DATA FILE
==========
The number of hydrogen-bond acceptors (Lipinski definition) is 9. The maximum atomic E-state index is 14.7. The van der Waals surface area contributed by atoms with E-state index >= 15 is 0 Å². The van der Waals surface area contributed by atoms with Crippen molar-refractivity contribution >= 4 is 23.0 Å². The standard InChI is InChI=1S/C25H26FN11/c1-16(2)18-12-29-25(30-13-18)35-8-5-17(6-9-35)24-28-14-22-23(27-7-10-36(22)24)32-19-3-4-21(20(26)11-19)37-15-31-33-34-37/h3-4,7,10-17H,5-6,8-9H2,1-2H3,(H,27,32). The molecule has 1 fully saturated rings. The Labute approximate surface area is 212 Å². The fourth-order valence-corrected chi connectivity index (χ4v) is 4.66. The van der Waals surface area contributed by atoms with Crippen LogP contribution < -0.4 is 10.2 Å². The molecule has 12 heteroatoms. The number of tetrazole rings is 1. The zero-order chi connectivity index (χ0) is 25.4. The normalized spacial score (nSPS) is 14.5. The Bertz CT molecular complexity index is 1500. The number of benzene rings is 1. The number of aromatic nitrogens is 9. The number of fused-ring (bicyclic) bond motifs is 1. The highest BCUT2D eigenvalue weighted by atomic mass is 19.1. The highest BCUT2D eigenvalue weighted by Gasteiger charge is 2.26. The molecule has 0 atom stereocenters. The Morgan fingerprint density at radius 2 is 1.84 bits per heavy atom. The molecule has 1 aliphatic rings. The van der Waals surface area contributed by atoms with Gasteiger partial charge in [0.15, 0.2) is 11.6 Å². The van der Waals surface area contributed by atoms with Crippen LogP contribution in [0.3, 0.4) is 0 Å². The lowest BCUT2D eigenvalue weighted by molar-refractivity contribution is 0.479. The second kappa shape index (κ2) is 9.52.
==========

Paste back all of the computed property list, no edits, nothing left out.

The number of hydrogen-bond acceptors (Lipinski definition) is 9. The maximum atomic E-state index is 14.7. The van der Waals surface area contributed by atoms with E-state index >= 15 is 0 Å². The van der Waals surface area contributed by atoms with Crippen molar-refractivity contribution >= 4 is 23.0 Å². The standard InChI is InChI=1S/C25H26FN11/c1-16(2)18-12-29-25(30-13-18)35-8-5-17(6-9-35)24-28-14-22-23(27-7-10-36(22)24)32-19-3-4-21(20(26)11-19)37-15-31-33-34-37/h3-4,7,10-17H,5-6,8-9H2,1-2H3,(H,27,32). The molecule has 1 fully saturated rings. The Labute approximate surface area is 212 Å². The fourth-order valence-corrected chi connectivity index (χ4v) is 4.66. The van der Waals surface area contributed by atoms with Crippen LogP contribution < -0.4 is 10.2 Å². The molecule has 12 heteroatoms. The number of tetrazole rings is 1. The zero-order chi connectivity index (χ0) is 25.4. The normalized spacial score (nSPS) is 14.5. The Bertz CT molecular complexity index is 1500. The number of benzene rings is 1. The number of aromatic nitrogens is 9. The number of fused-ring (bicyclic) bond motifs is 1. The highest BCUT2D eigenvalue weighted by atomic mass is 19.1. The highest BCUT2D eigenvalue weighted by Gasteiger charge is 2.26. The molecule has 0 atom stereocenters. The Morgan fingerprint density at radius 2 is 1.84 bits per heavy atom. The molecule has 1 aliphatic rings. The van der Waals surface area contributed by atoms with Gasteiger partial charge in [0.15, 0.2) is 11.6 Å². The van der Waals surface area contributed by atoms with Crippen LogP contribution in [0.3, 0.4) is 0 Å². The lowest BCUT2D eigenvalue weighted by molar-refractivity contribution is 0.479. The second kappa shape index (κ2) is 9.52.